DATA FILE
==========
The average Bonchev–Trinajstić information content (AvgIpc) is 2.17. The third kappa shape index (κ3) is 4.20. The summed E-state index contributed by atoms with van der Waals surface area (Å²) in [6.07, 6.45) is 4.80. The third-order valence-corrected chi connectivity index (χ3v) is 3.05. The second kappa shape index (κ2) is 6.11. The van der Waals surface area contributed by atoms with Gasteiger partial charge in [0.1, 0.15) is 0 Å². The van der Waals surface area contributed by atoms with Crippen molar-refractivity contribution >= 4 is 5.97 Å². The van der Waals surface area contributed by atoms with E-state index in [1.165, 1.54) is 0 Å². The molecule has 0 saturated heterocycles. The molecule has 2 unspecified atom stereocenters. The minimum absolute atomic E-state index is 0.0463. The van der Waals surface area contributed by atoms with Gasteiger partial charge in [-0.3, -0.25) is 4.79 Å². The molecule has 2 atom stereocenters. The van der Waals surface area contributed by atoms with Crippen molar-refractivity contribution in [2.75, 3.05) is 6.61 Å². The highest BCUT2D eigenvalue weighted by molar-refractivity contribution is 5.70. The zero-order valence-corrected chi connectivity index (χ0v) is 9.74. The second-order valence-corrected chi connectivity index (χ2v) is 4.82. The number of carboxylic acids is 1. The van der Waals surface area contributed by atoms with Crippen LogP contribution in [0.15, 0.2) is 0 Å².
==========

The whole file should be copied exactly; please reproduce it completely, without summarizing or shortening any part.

The average Bonchev–Trinajstić information content (AvgIpc) is 2.17. The third kappa shape index (κ3) is 4.20. The summed E-state index contributed by atoms with van der Waals surface area (Å²) in [6.07, 6.45) is 4.80. The third-order valence-corrected chi connectivity index (χ3v) is 3.05. The second kappa shape index (κ2) is 6.11. The van der Waals surface area contributed by atoms with Gasteiger partial charge in [0.1, 0.15) is 0 Å². The van der Waals surface area contributed by atoms with Crippen molar-refractivity contribution >= 4 is 5.97 Å². The van der Waals surface area contributed by atoms with E-state index in [1.165, 1.54) is 0 Å². The molecule has 0 saturated heterocycles. The molecule has 2 unspecified atom stereocenters. The minimum absolute atomic E-state index is 0.0463. The van der Waals surface area contributed by atoms with Gasteiger partial charge in [-0.3, -0.25) is 4.79 Å². The molecule has 2 atom stereocenters. The van der Waals surface area contributed by atoms with Crippen molar-refractivity contribution in [2.75, 3.05) is 6.61 Å². The highest BCUT2D eigenvalue weighted by molar-refractivity contribution is 5.70. The zero-order valence-corrected chi connectivity index (χ0v) is 9.74. The second-order valence-corrected chi connectivity index (χ2v) is 4.82. The number of carboxylic acids is 1. The van der Waals surface area contributed by atoms with Crippen LogP contribution in [0.15, 0.2) is 0 Å².